Arts and Culture

photo provided / Frank Malfitano/Jonas Never (artist)

A new public art project in downtown Syracuse could honor the city’s history while making the city more welcoming and progressive.  The purveyors hope the project could become a downtown attraction.


What if you were walking or driving downtown and were greeted by huge artwork on buildings with notable figures from sports, music, social change?  That’s exactly what Frank Malfitano was after when he saw other civic murals.

CNY Arts facebook page

Central New York’s live performance spaces and other arts venues are hoping their efforts to reach audiences virtually over most of the past year pay off when patrons return in person after the pandemic.  But it hasn’t always been easy, and not all have been able to purchase equipment or have the technical expertise to make the transition. 

Governor Cuomo's Flickr page

How might the state move forward positively after all the negative impacts of the COVID 19 pandemic?  Governor Andrew Cuomo Tuesday laid out plans to help the unemployed, revitalize the arts community, and boost green energy.  It was the second part of his State of the State Address, and Cuomo says we cannot rely on the coronavirus vaccine to bring things back to normal.

Auburn Public Theater

We're wrapping up week seven of the COVID-19 shutdown, and we’re once again checking in with some of Central New York’s arts and culture venues to see how they’re coping.  WAER News caught up with Auburn Public Theater and found out they’re offering virtual programs four times a week.

CNY Arts facebook page

The extension of the state’s stay-at-home order into mid-May means at least another month without foot traffic and ticket revenue for Central New York’s already struggling arts, culture, and heritage institutions.  We’ve been bringing you stories all week from select venues and performers trying to stay engaged with fans and audiences since the forced closures began over a month ago.

Syracuse’s freelance singers and musicians are among those whose gigs all but evaporated after COVID-19 began shutting down bars, restaurants, casinos, banquet halls, and music venues.  Here's the next story in our series on how live performers are coping without places to perform.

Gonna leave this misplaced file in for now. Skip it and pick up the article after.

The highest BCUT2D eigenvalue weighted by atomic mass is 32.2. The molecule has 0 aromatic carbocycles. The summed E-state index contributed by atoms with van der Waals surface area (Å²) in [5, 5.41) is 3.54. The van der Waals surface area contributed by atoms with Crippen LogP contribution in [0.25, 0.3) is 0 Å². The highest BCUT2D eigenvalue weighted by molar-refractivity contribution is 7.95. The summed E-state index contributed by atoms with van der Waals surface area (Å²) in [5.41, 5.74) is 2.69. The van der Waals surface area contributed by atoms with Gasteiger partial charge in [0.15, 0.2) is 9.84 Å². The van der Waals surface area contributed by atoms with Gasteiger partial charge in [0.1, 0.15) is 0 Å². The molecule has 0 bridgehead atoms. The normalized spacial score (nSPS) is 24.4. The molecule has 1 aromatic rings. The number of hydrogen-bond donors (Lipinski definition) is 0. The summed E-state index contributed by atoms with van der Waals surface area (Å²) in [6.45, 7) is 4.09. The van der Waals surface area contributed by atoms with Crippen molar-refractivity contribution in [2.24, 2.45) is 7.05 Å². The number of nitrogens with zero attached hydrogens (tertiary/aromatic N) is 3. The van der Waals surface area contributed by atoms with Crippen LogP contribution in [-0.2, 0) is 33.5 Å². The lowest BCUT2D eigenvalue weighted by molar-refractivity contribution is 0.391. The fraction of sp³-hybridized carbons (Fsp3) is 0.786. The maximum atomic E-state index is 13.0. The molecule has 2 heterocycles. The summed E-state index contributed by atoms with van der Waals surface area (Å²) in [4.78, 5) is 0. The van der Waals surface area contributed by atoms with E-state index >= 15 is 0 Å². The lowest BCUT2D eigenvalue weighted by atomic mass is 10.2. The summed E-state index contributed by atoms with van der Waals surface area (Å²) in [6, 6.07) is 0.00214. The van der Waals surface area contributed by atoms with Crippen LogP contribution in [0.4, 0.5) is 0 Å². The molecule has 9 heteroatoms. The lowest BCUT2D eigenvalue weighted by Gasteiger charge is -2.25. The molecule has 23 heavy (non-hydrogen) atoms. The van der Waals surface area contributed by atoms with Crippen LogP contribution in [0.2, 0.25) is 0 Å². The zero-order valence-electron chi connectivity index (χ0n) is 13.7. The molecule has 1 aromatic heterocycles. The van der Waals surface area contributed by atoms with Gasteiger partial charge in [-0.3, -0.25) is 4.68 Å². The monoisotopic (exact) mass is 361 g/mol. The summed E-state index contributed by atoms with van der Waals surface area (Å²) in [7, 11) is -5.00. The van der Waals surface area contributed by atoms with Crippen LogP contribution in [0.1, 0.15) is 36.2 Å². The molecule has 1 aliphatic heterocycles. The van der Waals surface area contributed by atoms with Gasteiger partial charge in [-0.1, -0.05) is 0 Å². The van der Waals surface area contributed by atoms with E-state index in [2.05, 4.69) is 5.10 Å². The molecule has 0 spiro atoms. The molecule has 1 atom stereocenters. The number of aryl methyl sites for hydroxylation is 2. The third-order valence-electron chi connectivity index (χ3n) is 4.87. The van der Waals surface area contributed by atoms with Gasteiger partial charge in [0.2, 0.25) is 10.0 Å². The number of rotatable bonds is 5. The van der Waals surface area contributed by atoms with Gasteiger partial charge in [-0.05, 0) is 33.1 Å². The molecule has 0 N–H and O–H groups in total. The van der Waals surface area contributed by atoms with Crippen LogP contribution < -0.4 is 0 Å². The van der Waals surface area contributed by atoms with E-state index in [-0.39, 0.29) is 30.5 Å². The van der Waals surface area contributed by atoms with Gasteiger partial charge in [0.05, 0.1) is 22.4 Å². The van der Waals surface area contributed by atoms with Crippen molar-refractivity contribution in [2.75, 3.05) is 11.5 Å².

Many of Central New York’s arts and culture institutions were heading into the final leg of their seasons when restrictions on large gatherings due to COVID-19 shut them down about a month ago.  Symphoria clearly counts on ticket sales and live audiences, but now musicians have nowhere to play but at home. 

WAER file photo

Restrictions on large gatherings have all but paralyzed Central New York’s arts, culture, and heritage institutions after they were forced to close about a month ago due to the COVID-19 pandemic.  That includes the Redhouse, which has postponed the remainder of its season. 

WAER File Photo

Venues in Central New York that count on ticket sales and foot traffic to sustain them are facing uncertain times in the coming months as the closures due to COVID-19 drag on.  WAER News brings you the first in a series of stories on museums, theaters, as well as musicians wondering what’s next.

This time of year is typically the peak time for school field trips at the Museum of Science and Technology in Syracuse.  President Lauren Kochian says they’re missing out on $90,000 in revenue from 18,000 students that would ordinarily stream through the doors between mid-March and the end of the school year.

Todd V. Wolfson / jpcutler media

George Winston might be best known for his piano recordings and concerts.  But the musician, who visits Central New York this weekend, is a multi-instrumentalist with a history of helping others.